The old-growth forest backed away in every direction as far as the eye could see. Low-slung branches, webbed in black lichen, splintered from thick trunks, undoubtedly providing a perfect hiding place for all manner of creatures. Wolves, lynx, bears.
“The bears are still hibernating,” she said, as she led me along the narrow footpath into the camp where I’d be spending the night. Tall and athletic, Kerry struck the image of an archetypal safari guide. Her introductory speech, however, was far less textbook.
“In terms of animals you might see during your stay here, possibly a couple of rabbits,” she noted as we continued walking, her high-pitched English accent contrasting with her heavy-booted footsteps. “I think I actually saw a squirrel the other day.”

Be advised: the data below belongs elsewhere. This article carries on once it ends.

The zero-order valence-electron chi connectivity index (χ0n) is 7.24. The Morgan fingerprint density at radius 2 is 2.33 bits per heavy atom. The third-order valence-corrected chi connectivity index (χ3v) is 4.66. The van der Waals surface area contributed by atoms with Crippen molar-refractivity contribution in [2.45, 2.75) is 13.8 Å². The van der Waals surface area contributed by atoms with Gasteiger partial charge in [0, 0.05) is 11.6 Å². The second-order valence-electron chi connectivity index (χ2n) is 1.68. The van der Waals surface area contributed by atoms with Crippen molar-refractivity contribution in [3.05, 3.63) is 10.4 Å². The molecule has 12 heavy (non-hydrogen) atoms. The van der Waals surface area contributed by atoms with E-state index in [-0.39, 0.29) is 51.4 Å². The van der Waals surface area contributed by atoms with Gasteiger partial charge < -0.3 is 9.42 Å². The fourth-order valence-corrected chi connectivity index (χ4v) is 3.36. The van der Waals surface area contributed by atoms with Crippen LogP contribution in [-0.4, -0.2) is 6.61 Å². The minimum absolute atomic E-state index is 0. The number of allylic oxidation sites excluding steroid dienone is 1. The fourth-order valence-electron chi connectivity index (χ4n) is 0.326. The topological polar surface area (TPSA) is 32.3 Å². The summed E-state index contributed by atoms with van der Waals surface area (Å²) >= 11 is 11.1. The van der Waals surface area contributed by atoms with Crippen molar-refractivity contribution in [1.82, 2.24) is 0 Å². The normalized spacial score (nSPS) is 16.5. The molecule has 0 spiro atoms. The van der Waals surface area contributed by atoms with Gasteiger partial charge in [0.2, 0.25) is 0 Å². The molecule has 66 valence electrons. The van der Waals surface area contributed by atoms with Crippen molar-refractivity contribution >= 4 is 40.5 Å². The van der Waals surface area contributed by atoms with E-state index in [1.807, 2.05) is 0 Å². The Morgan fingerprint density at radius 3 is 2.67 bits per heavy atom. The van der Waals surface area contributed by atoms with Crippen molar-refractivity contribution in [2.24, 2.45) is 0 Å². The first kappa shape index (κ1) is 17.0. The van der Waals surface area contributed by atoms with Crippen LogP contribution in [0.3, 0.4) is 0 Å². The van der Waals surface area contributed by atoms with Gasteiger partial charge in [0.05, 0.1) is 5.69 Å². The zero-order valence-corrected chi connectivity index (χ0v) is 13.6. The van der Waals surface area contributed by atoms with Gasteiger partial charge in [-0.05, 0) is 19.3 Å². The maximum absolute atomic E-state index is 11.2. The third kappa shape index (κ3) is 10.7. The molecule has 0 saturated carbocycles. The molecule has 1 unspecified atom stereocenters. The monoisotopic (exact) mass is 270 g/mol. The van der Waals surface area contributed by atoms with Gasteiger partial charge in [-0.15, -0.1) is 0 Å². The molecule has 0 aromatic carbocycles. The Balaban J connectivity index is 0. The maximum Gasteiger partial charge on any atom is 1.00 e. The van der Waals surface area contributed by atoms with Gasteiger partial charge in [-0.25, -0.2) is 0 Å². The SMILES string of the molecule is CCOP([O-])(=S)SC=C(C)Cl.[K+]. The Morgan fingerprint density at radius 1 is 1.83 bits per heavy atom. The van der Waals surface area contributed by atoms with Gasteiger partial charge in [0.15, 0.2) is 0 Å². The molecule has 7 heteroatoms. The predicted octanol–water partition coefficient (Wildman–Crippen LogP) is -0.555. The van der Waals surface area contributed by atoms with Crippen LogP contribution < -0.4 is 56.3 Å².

We walked on through the trees until the camp came into view, a huddle of canvas tents and wooden cabins surrounding a square fire pit. It was a scene that could have been plucked from a glossy safari brochure, had everything not been covered in a thick layer of fresh snow.
Located on the boundary of Lapland province in far northern Sweden, Aurora Safari Camp made history as the first tented winter glampsite to operate in an Arctic climate. Since 2013, visitors from all corners of the world have travelled to this remote Scandinavian safari camp to bed down in freezing conditions, despite the fact that, for much of the year, there are no animals to see here. The obvious question is: why?